How would you say the music you write communicates through you?

Oh my God, I’ve gone cross-eyed!! (laughs) Well, like any form of self-expression, it’s obviously conveying something within you. I’m not sure how that translates my inner being, but it definitely is– it’s definitely conveying some of my internal conflict and a lot of my personal belief systems.

That was a good answer! (laughs) I’m really proud of that actually!! (laughs) That was a hard question!! (laughs)

 

What is something you have to do to get into that certain mind-set to write music?

I have to lock myself in my room, kick the cats out, because they’ll just fuck with my shit. They get jealous!! If daddy is looking at the computer, they get jealous; they want to jump on my lap, they want to run across the keyboard, and basically they’re jealous of the glowing screen! (laughs) So, I have to put them out and I just sit; I have to be alone and just, you know, do my thing… Which, my thing is… Being alone. (laughs)

 

How do you share your connection with the crowd when you’re on stage?

I just give 110% and, you know, if it feels right, I’ll pull people on stage and force them to stage dive. I know a lot of people don’t– a lot of clubs don’t like you to do that, I’ve gotten a lot of problems sometimes for that. After Dimebag [Darrell] got murdered, a lot of people were freaked out about it, but you know what, when it’s your time, it’s your time, and that was such a fucked up situation. And I was scared to death about having people on stage after that, but I like connecting with people. I like to touch their hands in the front, I like to see their faces, and there’s no– I mean, the energy exchange you get from that, there’s no better drug. There really isn’t because it’s adrenaline; adrenaline is the best drug in the world and it’s because your brain makes it.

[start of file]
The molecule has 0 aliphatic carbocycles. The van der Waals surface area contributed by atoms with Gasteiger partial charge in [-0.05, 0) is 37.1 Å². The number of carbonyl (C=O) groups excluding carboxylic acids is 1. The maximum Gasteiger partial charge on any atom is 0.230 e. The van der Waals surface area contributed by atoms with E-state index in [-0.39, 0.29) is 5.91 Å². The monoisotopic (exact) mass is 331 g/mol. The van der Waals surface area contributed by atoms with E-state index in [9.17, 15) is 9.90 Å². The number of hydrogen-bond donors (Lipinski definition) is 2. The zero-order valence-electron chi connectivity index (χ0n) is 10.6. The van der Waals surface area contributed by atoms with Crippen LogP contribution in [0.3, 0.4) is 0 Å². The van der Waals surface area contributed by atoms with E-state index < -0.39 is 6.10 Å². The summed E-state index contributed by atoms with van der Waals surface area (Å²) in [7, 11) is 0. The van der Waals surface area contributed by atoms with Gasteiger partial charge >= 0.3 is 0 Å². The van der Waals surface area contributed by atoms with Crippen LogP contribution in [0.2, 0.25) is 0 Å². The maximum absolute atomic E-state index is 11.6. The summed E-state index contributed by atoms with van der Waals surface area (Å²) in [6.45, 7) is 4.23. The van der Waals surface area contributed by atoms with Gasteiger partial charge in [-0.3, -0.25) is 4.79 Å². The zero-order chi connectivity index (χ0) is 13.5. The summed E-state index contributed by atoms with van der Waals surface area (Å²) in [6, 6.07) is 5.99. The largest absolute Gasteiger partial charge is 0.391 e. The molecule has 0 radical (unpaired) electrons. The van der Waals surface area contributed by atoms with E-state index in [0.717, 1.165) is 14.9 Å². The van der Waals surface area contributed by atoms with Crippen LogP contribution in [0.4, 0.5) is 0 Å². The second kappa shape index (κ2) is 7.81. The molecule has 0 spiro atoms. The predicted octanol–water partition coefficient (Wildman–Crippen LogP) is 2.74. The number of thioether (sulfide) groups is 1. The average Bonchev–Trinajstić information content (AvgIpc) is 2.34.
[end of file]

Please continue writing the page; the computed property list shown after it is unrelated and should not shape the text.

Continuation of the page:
How would you describe the way your emotions come out through your music?

I’ve gone cross-eyed again! (laughs) Well, usually the way my emotions come out through the songs is, they are coming from a source of personal grief, and especially with my solo stuff, I used a lot of really personal family shit on that record. And that was a good thing for me because it made me address issues that I’d been ignoring for years, with my brother especially, who I still don’t talk to, and he doesn’t talk to me either, especially after hearing that song. I don’t know if he ever heard it or if he did. I don’t know, but it was very cleansing to do stuff like that. And I’m glad I did, but being in a place of emotional distress is never good. And for me, my escape was putting it into words and I still do that when I get in a place of emotional distress, not so much with Nevermore, I mean there were definitely moments of it, but, you know, my solo stuff was a lot more personal.